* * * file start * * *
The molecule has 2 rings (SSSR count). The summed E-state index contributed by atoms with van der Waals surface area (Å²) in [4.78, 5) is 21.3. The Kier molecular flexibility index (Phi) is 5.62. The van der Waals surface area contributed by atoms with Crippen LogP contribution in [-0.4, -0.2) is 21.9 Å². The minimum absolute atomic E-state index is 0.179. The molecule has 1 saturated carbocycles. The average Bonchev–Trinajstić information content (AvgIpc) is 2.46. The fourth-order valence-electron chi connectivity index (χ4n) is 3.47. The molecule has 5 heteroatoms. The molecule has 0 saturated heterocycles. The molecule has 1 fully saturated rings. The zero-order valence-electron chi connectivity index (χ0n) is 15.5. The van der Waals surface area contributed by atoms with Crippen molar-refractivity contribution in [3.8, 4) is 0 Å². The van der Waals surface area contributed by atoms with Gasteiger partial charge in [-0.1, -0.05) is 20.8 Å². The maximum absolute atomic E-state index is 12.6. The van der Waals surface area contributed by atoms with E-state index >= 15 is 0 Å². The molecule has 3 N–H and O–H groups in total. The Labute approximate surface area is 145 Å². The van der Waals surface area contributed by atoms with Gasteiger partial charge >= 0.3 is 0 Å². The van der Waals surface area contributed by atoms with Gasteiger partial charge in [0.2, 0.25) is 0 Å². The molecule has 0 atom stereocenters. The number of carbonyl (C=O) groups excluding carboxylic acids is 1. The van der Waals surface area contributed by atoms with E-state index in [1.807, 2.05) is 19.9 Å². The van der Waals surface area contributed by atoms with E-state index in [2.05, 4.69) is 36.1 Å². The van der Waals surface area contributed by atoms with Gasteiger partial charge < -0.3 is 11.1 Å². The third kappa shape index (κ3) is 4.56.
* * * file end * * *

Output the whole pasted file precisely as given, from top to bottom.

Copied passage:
The molecule has 2 rings (SSSR count). The summed E-state index contributed by atoms with van der Waals surface area (Å²) in [4.78, 5) is 21.3. The Kier molecular flexibility index (Phi) is 5.62. The van der Waals surface area contributed by atoms with Crippen LogP contribution in [-0.4, -0.2) is 21.9 Å². The minimum absolute atomic E-state index is 0.179. The molecule has 1 saturated carbocycles. The average Bonchev–Trinajstić information content (AvgIpc) is 2.46. The fourth-order valence-electron chi connectivity index (χ4n) is 3.47. The molecule has 5 heteroatoms. The molecule has 0 saturated heterocycles. The molecule has 1 fully saturated rings. The zero-order valence-electron chi connectivity index (χ0n) is 15.5. The van der Waals surface area contributed by atoms with Crippen molar-refractivity contribution in [3.8, 4) is 0 Å². The van der Waals surface area contributed by atoms with Gasteiger partial charge in [-0.1, -0.05) is 20.8 Å². The maximum absolute atomic E-state index is 12.6. The van der Waals surface area contributed by atoms with E-state index >= 15 is 0 Å². The molecule has 3 N–H and O–H groups in total. The Labute approximate surface area is 145 Å². The van der Waals surface area contributed by atoms with Gasteiger partial charge >= 0.3 is 0 Å². The van der Waals surface area contributed by atoms with Gasteiger partial charge in [0.2, 0.25) is 0 Å². The molecule has 0 atom stereocenters. The number of carbonyl (C=O) groups excluding carboxylic acids is 1. The van der Waals surface area contributed by atoms with E-state index in [1.807, 2.05) is 19.9 Å². The van der Waals surface area contributed by atoms with E-state index in [2.05, 4.69) is 36.1 Å². The van der Waals surface area contributed by atoms with Gasteiger partial charge < -0.3 is 11.1 Å². The third kappa shape index (κ3) is 4.56.